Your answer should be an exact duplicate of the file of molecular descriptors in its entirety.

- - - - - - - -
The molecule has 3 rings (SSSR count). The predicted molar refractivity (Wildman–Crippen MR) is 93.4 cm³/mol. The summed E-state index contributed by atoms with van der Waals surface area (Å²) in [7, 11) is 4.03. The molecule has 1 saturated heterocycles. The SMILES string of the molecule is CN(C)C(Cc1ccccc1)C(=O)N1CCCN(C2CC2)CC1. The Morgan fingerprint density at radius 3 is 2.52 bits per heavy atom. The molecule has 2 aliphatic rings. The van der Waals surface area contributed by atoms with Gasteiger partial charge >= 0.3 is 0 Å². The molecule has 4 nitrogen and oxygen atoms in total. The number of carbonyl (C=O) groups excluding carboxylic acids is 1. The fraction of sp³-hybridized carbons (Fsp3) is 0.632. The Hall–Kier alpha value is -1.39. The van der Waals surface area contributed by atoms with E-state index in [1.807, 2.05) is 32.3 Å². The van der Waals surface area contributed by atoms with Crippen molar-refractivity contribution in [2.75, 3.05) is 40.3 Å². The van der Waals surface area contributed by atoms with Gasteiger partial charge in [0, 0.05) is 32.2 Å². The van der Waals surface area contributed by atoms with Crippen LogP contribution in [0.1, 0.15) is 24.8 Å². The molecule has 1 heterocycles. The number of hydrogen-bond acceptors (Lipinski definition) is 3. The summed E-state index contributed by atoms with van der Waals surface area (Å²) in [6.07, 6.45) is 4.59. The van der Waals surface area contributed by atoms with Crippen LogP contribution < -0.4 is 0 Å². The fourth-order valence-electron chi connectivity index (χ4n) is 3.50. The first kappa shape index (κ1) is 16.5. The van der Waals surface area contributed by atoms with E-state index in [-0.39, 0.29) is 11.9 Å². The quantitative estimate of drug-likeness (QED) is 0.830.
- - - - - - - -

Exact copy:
The molecule has 3 rings (SSSR count). The predicted molar refractivity (Wildman–Crippen MR) is 93.4 cm³/mol. The summed E-state index contributed by atoms with van der Waals surface area (Å²) in [7, 11) is 4.03. The molecule has 1 saturated heterocycles. The SMILES string of the molecule is CN(C)C(Cc1ccccc1)C(=O)N1CCCN(C2CC2)CC1. The Morgan fingerprint density at radius 3 is 2.52 bits per heavy atom. The molecule has 2 aliphatic rings. The van der Waals surface area contributed by atoms with Gasteiger partial charge >= 0.3 is 0 Å². The molecule has 4 nitrogen and oxygen atoms in total. The number of carbonyl (C=O) groups excluding carboxylic acids is 1. The fraction of sp³-hybridized carbons (Fsp3) is 0.632. The Hall–Kier alpha value is -1.39. The van der Waals surface area contributed by atoms with E-state index in [1.807, 2.05) is 32.3 Å². The van der Waals surface area contributed by atoms with Crippen molar-refractivity contribution in [2.75, 3.05) is 40.3 Å². The van der Waals surface area contributed by atoms with Gasteiger partial charge in [0, 0.05) is 32.2 Å². The van der Waals surface area contributed by atoms with Crippen LogP contribution in [0.1, 0.15) is 24.8 Å². The molecule has 1 heterocycles. The number of hydrogen-bond acceptors (Lipinski definition) is 3. The summed E-state index contributed by atoms with van der Waals surface area (Å²) in [6.07, 6.45) is 4.59. The van der Waals surface area contributed by atoms with Crippen LogP contribution < -0.4 is 0 Å². The fourth-order valence-electron chi connectivity index (χ4n) is 3.50. The first kappa shape index (κ1) is 16.5. The van der Waals surface area contributed by atoms with E-state index in [-0.39, 0.29) is 11.9 Å². The quantitative estimate of drug-likeness (QED) is 0.830.